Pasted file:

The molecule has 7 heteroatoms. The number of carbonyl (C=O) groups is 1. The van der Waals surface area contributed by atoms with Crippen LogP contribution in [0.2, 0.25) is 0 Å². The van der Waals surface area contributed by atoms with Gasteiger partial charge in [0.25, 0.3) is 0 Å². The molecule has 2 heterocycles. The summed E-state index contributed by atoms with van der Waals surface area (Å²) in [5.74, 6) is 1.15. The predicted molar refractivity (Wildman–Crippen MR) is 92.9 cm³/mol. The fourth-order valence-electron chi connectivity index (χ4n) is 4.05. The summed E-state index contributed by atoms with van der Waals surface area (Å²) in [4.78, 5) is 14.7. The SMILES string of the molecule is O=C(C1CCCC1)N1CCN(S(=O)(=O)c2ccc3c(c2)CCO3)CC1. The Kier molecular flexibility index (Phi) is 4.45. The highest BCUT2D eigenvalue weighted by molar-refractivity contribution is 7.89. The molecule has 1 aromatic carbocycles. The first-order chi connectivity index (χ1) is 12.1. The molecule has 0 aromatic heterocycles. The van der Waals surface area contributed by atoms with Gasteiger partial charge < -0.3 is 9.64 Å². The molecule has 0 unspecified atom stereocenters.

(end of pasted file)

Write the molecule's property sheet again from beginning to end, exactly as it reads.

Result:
The molecule has 7 heteroatoms. The number of carbonyl (C=O) groups is 1. The van der Waals surface area contributed by atoms with Crippen LogP contribution in [0.2, 0.25) is 0 Å². The van der Waals surface area contributed by atoms with Gasteiger partial charge in [0.25, 0.3) is 0 Å². The molecule has 2 heterocycles. The summed E-state index contributed by atoms with van der Waals surface area (Å²) in [5.74, 6) is 1.15. The predicted molar refractivity (Wildman–Crippen MR) is 92.9 cm³/mol. The fourth-order valence-electron chi connectivity index (χ4n) is 4.05. The summed E-state index contributed by atoms with van der Waals surface area (Å²) in [4.78, 5) is 14.7. The SMILES string of the molecule is O=C(C1CCCC1)N1CCN(S(=O)(=O)c2ccc3c(c2)CCO3)CC1. The Kier molecular flexibility index (Phi) is 4.45. The highest BCUT2D eigenvalue weighted by molar-refractivity contribution is 7.89. The molecule has 1 aromatic carbocycles. The first-order chi connectivity index (χ1) is 12.1. The molecule has 0 aromatic heterocycles. The van der Waals surface area contributed by atoms with Gasteiger partial charge < -0.3 is 9.64 Å². The molecule has 0 unspecified atom stereocenters.